If You're Poor, There's No Way To Save Money. Right? Wrong!
"If you don't have any money, then what's the point of managing it?"
That's a question that Stuart Rutherford encounters a lot. And, he says, it's a common "trap of thinking." People who have money think that people who are extremely poor — living on less than $1.25 a day — don't have even a penny to put away for a rainy day or a daughter's wedding or a fund for a new home.
Last week, I reported a story on the U.N.'s pledge to wipe out extreme poverty by 2030, and I feel into that trap. Sure, I thought, the poor can't save money!
Rutherford and other experts gave me a very different perspective. So I realized there's another story to tell: how the world's very poor vigorously manage their scant funds, using a set of unorthodox tools.
For the last 16 years, Rutherford, author of The Poor and Their Money and Portfolios of the Poor, has bounced around the globe meeting with very poor people to compile detailed accounts of how they make, save and juggle money to meet their needs. (He also started a micro-finance cooperative in Bangladesh, lending money to low-income people living in and around the capital city of Dhaka.)
Just like the non-poor (as the experts call them), the poor have to pay for everyday expenses like food and shelter, unexpected healthcare costs, education, weddings and funerals. But they have to do so with irregular, unreliable and small income.
"The point about being very, very poor is that you face more difficulties in a much more direct way almost every hour of your life," says Rutherford. "Some people are quite good at coping with that psychologically and practically, and other people are less good." Regardless of personality type, he says, the need to manage money is much more critical for very poor people because they have no cushion to fall back on.
But most people in emerging markets do not have formal bank accounts. Many banks, he says, "don't want to do business with poor people," because they view meager accounts as not worth the operational cost or worry that middle class customers will be turned off if they see poor people hanging. Research by the Consultative Group to Assist the Poor noted that small savings accounts of poor and low-income customers are "the most costly for financial institutions to maintain." In extreme cases, uniformed guards will keep poorly dressed people outside. In other cases, banks are just too much of a hassle to get to, or there are account and withdrawal fees that a poor person couldn't afford (this applies to low-income folks in the U.S., too). With an erratic income, loans can be hard to get.
So how do they do it? Often with a collection of strategies that enable them to make the most out of what little they have — and that involves shuttling money from one place (or one person) to another, over and over.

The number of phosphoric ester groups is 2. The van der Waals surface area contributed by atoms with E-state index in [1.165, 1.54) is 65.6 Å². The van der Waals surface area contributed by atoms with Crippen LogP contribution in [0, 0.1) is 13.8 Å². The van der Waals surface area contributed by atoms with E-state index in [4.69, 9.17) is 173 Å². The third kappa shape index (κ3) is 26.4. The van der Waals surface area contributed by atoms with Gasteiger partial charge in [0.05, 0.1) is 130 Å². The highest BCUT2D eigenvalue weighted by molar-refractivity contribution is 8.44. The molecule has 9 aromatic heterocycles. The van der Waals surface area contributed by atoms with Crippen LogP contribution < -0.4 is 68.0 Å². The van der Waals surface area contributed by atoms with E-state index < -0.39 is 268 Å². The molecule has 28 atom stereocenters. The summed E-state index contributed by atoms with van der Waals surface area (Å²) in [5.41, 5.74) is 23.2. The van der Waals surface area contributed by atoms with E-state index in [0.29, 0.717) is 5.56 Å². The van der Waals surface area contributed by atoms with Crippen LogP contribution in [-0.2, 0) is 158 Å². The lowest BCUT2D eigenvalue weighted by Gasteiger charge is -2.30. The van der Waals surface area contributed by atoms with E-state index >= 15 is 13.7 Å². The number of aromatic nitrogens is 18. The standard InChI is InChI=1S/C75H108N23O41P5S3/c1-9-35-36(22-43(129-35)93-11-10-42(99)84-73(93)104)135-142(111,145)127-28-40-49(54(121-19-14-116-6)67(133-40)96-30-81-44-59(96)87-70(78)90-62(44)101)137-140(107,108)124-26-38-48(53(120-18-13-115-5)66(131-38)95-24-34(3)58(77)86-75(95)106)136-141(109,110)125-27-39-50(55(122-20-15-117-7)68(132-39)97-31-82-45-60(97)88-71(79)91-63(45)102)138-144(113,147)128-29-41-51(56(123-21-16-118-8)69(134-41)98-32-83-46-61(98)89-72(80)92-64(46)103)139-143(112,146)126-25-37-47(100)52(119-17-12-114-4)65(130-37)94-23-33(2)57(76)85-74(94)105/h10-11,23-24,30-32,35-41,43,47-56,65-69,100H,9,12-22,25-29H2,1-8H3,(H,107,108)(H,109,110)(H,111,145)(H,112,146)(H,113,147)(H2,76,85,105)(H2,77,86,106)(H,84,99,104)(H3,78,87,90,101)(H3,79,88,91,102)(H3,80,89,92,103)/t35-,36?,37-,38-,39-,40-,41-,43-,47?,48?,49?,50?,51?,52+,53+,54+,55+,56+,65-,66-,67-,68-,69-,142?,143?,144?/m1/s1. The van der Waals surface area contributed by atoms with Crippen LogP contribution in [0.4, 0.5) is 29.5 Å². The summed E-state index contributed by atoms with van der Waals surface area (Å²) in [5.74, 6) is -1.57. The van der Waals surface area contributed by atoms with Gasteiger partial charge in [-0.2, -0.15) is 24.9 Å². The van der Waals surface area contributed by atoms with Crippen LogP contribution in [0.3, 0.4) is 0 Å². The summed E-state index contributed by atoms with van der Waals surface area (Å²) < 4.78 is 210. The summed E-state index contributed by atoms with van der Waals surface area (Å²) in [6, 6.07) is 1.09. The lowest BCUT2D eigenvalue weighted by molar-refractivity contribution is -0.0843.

Poor people take out tiny loans from NGOs or borrow money from neighbors and friends. They might save in a sealed clay pot, under the mattress, or by paying a trusted "money guard" — usually a relative or friend — to take care of a sum of money. "You find them in any country," says Rutherford. Money collectors may stop by each day to collect a few coins, and for a fee, return it at the end of the month, to keep it out of temptation's way, and out of the hands of thieves or frivolous family members.
Then there are the creative types, like Mohammed Alfazzudin in Bangladesh, who planted trees on a small plot of land he owned and will cut them down and sell the wood to pay to build a house on the very same ground.
But the most ubiquitous form of alternative finance is the informal savings club, known in the financial world as a "rotating or accumulated savings and credit association" and in many African countries as a "merry-go-round." In one version, members pay monthly deposits to the group, which then doles out the full pot to one member each month, who can use it for a large and perhaps unexpected purchase or expense. In another version, the group money is used to make loans that are paid back with interest, so that the group pot grows over time.
"Savings clubs are vigorously running in every single country that I've worked in," says Rutherford. There are Vietnamese hui, South African makgotlas and stokvels, sou-sous in New Jersey and tandas in southern California. There are chamas in Kenya, osusus in Nigeria, susus in Ghana, or ekub in Eritrea and Ethiopia.
The real test of managing money comes when a life cycle event looms. "In almost every culture, there's one ceremony that tends to be very expensive," says Rutherford. "There's a huge ceremonial expense that every poor family has to worry about."
In South Africa, funerals can cost almost a year's income. Four out of five poor people in South Africa belong to burial societies, a kind of informal insurance for funeral expenses. The society has a pot of money that comes from its members donations. A member can tap the pot for a family funeral. And members also pitch in to help if there is a death in one person's family.
In Bangladesh, daughters' marriages are a big deal. And if one doesn't involve a feast, decorations, music, and a gold dowry, then it's not a real wedding. "It's about getting the right boy," Rutherford explains.
The prospect of her daughter's wedding left Kamala Rani of Kapasia, Bangladesh, stressing and saving up for years. But a wedding is a wedding, and despite the difficulty, talking about the event still makes her smile.
Check back with Goats and Soda this weekend to learn how, despite living in deep poverty, Rani managed to put away enough money to pay for her daughter's wedding.
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